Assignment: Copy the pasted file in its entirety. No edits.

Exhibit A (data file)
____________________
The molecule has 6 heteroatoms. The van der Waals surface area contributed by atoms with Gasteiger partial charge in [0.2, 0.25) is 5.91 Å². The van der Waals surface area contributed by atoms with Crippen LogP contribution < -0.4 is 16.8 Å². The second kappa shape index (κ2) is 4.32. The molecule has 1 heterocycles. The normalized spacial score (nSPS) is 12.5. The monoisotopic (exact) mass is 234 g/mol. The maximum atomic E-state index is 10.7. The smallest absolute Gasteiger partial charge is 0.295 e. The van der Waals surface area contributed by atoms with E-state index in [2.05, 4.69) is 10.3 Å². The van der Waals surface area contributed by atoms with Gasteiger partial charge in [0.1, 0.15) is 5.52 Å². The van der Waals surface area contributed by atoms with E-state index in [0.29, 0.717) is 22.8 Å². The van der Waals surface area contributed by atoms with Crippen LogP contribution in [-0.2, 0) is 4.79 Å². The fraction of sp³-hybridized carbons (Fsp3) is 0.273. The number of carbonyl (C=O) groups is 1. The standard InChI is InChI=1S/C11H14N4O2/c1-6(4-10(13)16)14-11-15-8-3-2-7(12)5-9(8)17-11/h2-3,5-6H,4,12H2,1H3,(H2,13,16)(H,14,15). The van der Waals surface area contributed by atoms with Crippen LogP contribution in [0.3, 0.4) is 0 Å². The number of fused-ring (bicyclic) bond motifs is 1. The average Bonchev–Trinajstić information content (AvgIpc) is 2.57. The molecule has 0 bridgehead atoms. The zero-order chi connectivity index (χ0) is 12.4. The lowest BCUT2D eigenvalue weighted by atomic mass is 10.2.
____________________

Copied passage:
The molecule has 6 heteroatoms. The van der Waals surface area contributed by atoms with Gasteiger partial charge in [0.2, 0.25) is 5.91 Å². The van der Waals surface area contributed by atoms with Crippen LogP contribution < -0.4 is 16.8 Å². The second kappa shape index (κ2) is 4.32. The molecule has 1 heterocycles. The normalized spacial score (nSPS) is 12.5. The monoisotopic (exact) mass is 234 g/mol. The maximum atomic E-state index is 10.7. The smallest absolute Gasteiger partial charge is 0.295 e. The van der Waals surface area contributed by atoms with E-state index in [2.05, 4.69) is 10.3 Å². The van der Waals surface area contributed by atoms with Gasteiger partial charge in [0.1, 0.15) is 5.52 Å². The van der Waals surface area contributed by atoms with E-state index in [0.29, 0.717) is 22.8 Å². The van der Waals surface area contributed by atoms with Crippen LogP contribution in [-0.2, 0) is 4.79 Å². The fraction of sp³-hybridized carbons (Fsp3) is 0.273. The number of carbonyl (C=O) groups is 1. The standard InChI is InChI=1S/C11H14N4O2/c1-6(4-10(13)16)14-11-15-8-3-2-7(12)5-9(8)17-11/h2-3,5-6H,4,12H2,1H3,(H2,13,16)(H,14,15). The van der Waals surface area contributed by atoms with Crippen LogP contribution in [0.3, 0.4) is 0 Å². The number of fused-ring (bicyclic) bond motifs is 1. The average Bonchev–Trinajstić information content (AvgIpc) is 2.57. The molecule has 0 bridgehead atoms. The zero-order chi connectivity index (χ0) is 12.4. The lowest BCUT2D eigenvalue weighted by atomic mass is 10.2.